fashion-show

Congrats to SME for another great event, which continues to improve year after year. With increasing applications of additive manufacturing and 3D printing for final part production, the event has the opportunity to grow much larger in the future.

RAPID 2017 will be held May 8-11 in Pittsburgh, Pennsylvania. Add it to your calendar and plan to attend.

NextEngine 3D Scanner

February 13, 2016

Filed under: CAD/CAM/CAE,review — Terry Wohlers @ 07:59

When NextEngine introduced its first 3D scanner at SolidWorks World 2006, it got my attention. The product is based on the company’s patented MultiStripe Laser Triangulation (MLT) technology. At the time, it was the lowest priced scanner of its kind. If my memory serves me correctly, the price of the new Ultra HD version is the same as it was back then (base price of $2,995), yet the scan quality is now far better.

The small Ultra HD unit is capable of 268,000 points per 6.5 sq cm (1 sq inch), which is very good for such a low-cost product. NextEngine publishes an accuracy of +/- 0.125 mm (0.005 inch), although it is capable of +/- 0.025 mm (0.001 inch) accuracy under optimal conditions, according to Dan Gustafson, director of marketing at the Santa Monica, California company. When running the scanner in “Optional Extended Range Mode,” which covers a scan envelope of 55.9 x 41.9 x 27.9 cm (22 x 16.5 x 11 inches), accuracy is +/- 1.14 mm (0.045 inch).

An interesting tool for comparing low-cost 3D scanning options is located here. Click each of the models near the bottom of the window and play around with them. When selecting one, it splits the window into quadrants, as shown in the following example, with each representing a different scanning solution. Click and drag the circle at the center to increase or decrease the size of the quadrants. Click the small circles near the bottom to create different views of the 3D model.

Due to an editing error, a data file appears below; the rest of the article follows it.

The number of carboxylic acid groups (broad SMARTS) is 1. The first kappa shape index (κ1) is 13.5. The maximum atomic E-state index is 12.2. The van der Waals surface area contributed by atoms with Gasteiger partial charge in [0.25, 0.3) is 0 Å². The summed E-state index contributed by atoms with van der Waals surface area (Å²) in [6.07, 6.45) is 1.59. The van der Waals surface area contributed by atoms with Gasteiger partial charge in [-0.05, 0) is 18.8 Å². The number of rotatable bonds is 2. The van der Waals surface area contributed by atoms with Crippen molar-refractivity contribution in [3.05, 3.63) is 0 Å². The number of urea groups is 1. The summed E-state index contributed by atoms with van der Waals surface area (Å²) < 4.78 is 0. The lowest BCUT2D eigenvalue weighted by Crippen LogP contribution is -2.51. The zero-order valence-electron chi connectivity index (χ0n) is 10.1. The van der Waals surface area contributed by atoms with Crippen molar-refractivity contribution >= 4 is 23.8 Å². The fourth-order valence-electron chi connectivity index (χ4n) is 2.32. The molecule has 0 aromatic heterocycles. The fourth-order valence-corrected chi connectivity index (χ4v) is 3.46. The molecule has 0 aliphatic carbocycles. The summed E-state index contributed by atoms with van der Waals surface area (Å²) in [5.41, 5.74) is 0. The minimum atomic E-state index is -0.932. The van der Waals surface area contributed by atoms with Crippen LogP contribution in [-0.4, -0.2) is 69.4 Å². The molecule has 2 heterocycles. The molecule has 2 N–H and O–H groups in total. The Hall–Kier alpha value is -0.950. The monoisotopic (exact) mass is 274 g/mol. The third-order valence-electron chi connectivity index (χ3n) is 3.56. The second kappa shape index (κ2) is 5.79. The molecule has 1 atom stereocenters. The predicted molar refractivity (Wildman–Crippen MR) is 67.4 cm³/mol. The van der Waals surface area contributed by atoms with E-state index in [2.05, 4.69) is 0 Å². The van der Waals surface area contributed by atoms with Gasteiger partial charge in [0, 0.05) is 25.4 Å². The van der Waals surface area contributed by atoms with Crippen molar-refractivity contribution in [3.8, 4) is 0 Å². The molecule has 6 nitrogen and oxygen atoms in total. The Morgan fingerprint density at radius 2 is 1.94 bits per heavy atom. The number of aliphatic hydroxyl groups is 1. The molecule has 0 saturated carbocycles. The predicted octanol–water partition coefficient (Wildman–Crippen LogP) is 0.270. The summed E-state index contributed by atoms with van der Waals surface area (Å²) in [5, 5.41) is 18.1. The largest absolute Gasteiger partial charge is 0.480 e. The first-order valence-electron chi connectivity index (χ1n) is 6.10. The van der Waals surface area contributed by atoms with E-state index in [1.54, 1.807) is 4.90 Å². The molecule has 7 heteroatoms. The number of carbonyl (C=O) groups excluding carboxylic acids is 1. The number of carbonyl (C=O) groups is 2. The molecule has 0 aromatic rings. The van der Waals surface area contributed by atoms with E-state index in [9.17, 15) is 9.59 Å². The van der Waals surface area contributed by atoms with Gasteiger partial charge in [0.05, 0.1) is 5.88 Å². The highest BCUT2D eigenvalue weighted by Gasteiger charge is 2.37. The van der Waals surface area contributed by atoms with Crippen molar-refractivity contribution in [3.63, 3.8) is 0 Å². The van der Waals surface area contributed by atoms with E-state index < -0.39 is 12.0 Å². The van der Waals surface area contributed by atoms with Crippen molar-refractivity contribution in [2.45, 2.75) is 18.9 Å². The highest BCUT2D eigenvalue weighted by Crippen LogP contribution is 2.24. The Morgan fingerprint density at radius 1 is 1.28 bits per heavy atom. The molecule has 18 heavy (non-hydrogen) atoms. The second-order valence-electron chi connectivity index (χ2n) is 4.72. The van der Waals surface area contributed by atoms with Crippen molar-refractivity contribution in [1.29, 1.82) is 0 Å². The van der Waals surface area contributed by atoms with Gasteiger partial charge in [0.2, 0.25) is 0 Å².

nextengine

The functionality built into the NextEngine website is one of the best and most effective I’ve seen for comparing products. My only suggestion would be to include at least one product that is priced similarly or higher than the Ultra HD scanner. Other than that, the people at NextEngine have nailed it. Congratulations to NextEngine for 10 years of commercializing low-cost 3D scanning products based on MLT technology.

Best Products of 2015

December 31, 2015

Filed under: review — Terry Wohlers @ 11:18

The following are among the best products that I purchased this year.

ExpressVPN – If you’re looking for a good VPN, consider this one. A VPN encrypts all of your Internet traffic, which is especially important when using public wireless services at hotels, airports, and coffee shops. If someone tries to tap into your communications while you’re using a VPN, they will not be able to detect your IP address or location. You could be sitting in Shanghai, but it’d show that you’re in another city and country. (More than 100 cities in 78 countries are available to choose from.) Use of the product is $8.32 per month with an annual subscription.

HTC One M9 Smartphone – I liked my previous HTC One smartphone, so I upgraded to the M9 version. The phone has a good battery life, a fast processor, and is the perfect size for me. One of the nicest features is Wi-Fi calling. If you have a wireless connection, you can make a call to or from anywhere in the world at no cost.

Bose SoundLink Bluetooth Speaker III – This $269 device is perfect for portable use, although we use it in one location. The product plays for up to 14 hours on one battery charge. It sounds great and works well.

bose